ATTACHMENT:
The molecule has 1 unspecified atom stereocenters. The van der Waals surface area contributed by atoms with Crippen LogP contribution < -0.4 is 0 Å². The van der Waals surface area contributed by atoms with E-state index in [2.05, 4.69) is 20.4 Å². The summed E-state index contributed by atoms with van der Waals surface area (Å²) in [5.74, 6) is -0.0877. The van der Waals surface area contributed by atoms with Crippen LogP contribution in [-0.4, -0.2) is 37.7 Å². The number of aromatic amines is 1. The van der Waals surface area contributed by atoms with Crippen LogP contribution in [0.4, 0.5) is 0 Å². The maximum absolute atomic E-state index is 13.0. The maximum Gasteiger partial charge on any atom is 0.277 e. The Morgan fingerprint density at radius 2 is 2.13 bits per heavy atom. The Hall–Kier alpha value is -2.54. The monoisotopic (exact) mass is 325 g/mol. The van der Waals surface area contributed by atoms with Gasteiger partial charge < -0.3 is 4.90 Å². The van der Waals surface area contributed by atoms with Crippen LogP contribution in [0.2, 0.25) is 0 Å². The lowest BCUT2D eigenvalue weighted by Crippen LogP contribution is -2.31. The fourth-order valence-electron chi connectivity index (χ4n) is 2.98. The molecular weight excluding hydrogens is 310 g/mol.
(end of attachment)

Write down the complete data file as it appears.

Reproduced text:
The molecule has 1 unspecified atom stereocenters. The van der Waals surface area contributed by atoms with Crippen LogP contribution < -0.4 is 0 Å². The van der Waals surface area contributed by atoms with E-state index in [2.05, 4.69) is 20.4 Å². The summed E-state index contributed by atoms with van der Waals surface area (Å²) in [5.74, 6) is -0.0877. The van der Waals surface area contributed by atoms with Crippen LogP contribution in [-0.4, -0.2) is 37.7 Å². The number of aromatic amines is 1. The van der Waals surface area contributed by atoms with Crippen LogP contribution in [0.4, 0.5) is 0 Å². The maximum absolute atomic E-state index is 13.0. The maximum Gasteiger partial charge on any atom is 0.277 e. The Morgan fingerprint density at radius 2 is 2.13 bits per heavy atom. The Hall–Kier alpha value is -2.54. The monoisotopic (exact) mass is 325 g/mol. The van der Waals surface area contributed by atoms with Gasteiger partial charge < -0.3 is 4.90 Å². The van der Waals surface area contributed by atoms with Crippen LogP contribution in [0.2, 0.25) is 0 Å². The lowest BCUT2D eigenvalue weighted by Crippen LogP contribution is -2.31. The fourth-order valence-electron chi connectivity index (χ4n) is 2.98. The molecular weight excluding hydrogens is 310 g/mol.